The EcoAdapt Climate Report

A New Tool in Our Fight Against Climate Change

In 2022, with investment from our donors, New Mexico Wild commissioned a scientific study from EcoAdapt, an independent, nongovernmental organization consisting of a team of climate scientists. The study looked at climate impacts on New Mexico public lands and how to best adapt to and mitigate coming changes and was designed to help us make the best long-term decisions on where we focus our protection efforts and to provide the science behind those choices to Federal land agencies and elected officials.

Over the past 25 years, we have assembled substantial data on 5.9 million acres of New Mexico’s federal land that merits greater protection. This new study will help us focus on which of those lands are of the highest priority to adapt to and mitigate the increasing climate threats.

Detailed data and maps generated by the study will help New Mexico Wild staff, partners, and land managers determine the protection actions that will have the most positive beneficial impact on species and climate adaptation and mitigation. 

Webinar Event

Upon the release of the EcoAdapt Climate Report in early 2023, we invited partner organizations, members of New Mexico Wild, and members of the general public to learn more about the study, its findings, and how these findings will inform our work in the context of the 30×30 initiative and the climate crisis in a 1-hour webinar event featuring a presentation, discussion, and Q&A.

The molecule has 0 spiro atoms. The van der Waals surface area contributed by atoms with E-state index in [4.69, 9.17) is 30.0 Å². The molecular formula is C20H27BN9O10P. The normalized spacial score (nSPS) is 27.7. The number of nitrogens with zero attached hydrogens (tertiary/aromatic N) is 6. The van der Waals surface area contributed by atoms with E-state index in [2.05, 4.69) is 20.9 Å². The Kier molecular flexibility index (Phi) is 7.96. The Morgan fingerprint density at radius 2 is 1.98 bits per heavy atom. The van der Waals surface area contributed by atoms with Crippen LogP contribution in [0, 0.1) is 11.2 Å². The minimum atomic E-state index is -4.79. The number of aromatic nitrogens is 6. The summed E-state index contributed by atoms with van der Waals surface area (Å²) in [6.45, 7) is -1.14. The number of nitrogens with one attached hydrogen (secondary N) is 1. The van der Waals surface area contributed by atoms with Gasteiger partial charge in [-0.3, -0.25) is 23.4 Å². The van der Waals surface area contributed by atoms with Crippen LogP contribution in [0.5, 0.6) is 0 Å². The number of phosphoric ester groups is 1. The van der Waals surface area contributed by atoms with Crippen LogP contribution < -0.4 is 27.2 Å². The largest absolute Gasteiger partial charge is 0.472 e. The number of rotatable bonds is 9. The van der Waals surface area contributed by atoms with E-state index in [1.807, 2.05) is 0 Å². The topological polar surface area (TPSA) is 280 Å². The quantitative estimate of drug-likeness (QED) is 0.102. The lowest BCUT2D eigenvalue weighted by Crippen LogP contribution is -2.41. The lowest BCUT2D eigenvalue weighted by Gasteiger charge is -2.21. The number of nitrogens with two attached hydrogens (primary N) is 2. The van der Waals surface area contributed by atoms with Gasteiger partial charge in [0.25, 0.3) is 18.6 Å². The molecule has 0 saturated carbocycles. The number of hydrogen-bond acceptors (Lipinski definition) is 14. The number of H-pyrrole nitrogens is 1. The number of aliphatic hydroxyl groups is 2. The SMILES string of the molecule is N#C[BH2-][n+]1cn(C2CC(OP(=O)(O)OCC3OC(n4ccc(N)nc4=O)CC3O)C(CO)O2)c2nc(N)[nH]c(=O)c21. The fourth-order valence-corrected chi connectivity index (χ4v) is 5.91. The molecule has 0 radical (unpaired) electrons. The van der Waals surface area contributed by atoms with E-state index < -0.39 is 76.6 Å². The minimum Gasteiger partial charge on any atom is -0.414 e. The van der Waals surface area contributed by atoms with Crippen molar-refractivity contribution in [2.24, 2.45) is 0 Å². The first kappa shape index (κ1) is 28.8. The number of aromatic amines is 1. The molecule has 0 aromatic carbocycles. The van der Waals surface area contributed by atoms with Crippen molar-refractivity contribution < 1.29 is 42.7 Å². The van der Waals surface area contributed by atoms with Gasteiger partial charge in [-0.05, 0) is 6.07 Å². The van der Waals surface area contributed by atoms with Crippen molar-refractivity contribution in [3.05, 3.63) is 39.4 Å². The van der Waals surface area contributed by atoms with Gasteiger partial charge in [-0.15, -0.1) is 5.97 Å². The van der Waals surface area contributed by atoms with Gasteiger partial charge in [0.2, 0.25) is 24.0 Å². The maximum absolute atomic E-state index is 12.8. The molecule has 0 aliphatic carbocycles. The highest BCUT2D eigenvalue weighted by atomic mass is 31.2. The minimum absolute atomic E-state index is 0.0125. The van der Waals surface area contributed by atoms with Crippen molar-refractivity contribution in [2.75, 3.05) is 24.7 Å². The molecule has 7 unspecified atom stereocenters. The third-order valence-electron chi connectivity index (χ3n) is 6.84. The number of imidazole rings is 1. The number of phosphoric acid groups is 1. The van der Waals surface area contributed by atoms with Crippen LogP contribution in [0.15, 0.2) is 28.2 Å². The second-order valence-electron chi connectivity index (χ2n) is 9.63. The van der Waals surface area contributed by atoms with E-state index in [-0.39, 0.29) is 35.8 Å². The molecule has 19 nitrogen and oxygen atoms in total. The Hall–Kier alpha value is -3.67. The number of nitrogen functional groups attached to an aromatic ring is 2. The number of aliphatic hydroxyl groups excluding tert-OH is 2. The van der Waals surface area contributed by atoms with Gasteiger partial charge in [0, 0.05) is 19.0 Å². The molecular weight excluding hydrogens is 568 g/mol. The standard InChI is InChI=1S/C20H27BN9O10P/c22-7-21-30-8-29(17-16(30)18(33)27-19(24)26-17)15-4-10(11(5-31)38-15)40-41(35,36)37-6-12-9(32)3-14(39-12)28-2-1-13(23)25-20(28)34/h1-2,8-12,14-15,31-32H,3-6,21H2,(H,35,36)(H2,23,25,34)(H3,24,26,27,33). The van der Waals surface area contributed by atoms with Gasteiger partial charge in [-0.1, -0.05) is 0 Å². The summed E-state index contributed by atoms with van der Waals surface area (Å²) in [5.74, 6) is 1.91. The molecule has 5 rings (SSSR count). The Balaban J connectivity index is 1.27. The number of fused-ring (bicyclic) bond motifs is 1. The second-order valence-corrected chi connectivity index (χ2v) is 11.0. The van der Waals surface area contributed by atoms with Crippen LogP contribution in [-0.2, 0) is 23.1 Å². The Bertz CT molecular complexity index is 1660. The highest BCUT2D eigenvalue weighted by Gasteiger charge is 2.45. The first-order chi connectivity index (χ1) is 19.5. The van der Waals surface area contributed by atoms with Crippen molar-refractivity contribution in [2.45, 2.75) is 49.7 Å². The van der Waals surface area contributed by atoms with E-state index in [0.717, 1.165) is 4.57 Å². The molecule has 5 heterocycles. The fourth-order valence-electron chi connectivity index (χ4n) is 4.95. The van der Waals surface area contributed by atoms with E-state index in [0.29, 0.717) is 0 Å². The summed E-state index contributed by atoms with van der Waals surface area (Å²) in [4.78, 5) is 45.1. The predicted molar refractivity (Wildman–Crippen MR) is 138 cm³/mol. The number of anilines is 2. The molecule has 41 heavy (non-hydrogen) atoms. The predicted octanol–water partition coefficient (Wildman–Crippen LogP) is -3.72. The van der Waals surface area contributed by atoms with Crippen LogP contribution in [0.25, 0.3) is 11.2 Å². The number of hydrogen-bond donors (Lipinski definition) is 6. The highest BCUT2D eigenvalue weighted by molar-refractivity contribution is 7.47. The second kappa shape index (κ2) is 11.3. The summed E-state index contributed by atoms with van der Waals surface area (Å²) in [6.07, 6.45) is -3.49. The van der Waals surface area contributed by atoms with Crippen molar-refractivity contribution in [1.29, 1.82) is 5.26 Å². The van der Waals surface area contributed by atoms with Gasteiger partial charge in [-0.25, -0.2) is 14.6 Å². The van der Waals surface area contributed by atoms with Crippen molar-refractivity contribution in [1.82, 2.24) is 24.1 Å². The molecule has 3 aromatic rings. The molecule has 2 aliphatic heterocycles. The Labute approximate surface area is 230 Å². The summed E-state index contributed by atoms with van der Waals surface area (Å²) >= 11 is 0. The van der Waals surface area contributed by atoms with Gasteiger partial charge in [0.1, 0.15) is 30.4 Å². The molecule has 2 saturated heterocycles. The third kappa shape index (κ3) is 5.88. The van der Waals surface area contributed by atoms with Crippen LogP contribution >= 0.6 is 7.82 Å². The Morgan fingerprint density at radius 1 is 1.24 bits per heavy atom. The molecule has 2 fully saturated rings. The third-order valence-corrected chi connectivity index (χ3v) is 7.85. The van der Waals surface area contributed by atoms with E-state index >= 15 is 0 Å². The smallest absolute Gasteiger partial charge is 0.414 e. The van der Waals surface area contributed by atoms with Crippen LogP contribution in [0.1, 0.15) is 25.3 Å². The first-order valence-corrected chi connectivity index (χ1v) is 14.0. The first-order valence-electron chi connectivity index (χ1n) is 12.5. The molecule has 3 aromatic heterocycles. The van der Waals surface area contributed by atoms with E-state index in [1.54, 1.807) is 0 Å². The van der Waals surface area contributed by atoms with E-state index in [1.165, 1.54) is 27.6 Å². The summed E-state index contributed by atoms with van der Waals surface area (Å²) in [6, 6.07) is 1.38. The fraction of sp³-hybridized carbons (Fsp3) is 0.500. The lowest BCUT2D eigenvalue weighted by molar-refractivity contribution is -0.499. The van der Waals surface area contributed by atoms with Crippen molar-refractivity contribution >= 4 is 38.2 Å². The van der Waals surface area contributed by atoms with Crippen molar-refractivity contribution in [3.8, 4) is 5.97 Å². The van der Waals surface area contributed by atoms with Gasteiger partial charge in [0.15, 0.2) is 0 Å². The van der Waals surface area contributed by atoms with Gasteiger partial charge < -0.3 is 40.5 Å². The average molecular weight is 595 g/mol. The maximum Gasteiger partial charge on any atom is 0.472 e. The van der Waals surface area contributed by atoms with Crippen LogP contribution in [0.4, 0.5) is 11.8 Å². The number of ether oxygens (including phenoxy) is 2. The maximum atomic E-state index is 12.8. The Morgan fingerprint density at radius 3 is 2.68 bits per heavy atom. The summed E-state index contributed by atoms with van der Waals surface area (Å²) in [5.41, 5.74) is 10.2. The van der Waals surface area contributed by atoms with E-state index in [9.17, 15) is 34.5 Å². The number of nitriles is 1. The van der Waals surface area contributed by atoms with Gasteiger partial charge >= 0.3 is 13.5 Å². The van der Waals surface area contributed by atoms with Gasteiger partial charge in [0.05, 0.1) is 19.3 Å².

Presenters included Tisha Broska, New Mexico Wild’s Deputy Director, Laura Hilberg, a Senior Scientist with EcoAdapt, Bjorn Fredrickson, Conservation Director with New Mexico Wild, and Mark Allison, New Mexico Wild’s Executive Director.

Watch a recording of the full webinar here.

Watch the Webinar

Let’s Go!

Key Findings:
  • Protected areas can help us adapt to climate change by maintaining landscape-scale ecological processes.
  • Protected areas represent a highly effective strategy to protect existing biodiversity particularly when protections are strategically placed. Targeted protection of sites with rare species and isolated populations can reduce their vulnerability to climate change.
  • Protected areas that significantly increase landscape connectivity and represent a range of environmental conditions increase species movement and reduce the risk of species loss.
  • Protected areas can also play an important role in climate mitigation by preventing the degradation of ecosystems that store carbon as well as limiting the extraction of fossil fuels.

Providing greater levels of protection for public lands is a vital strategy for climate adaptation and mitigation, and for reducing biodiversity loss.

You can help support our work, including projects like this, by becoming a member.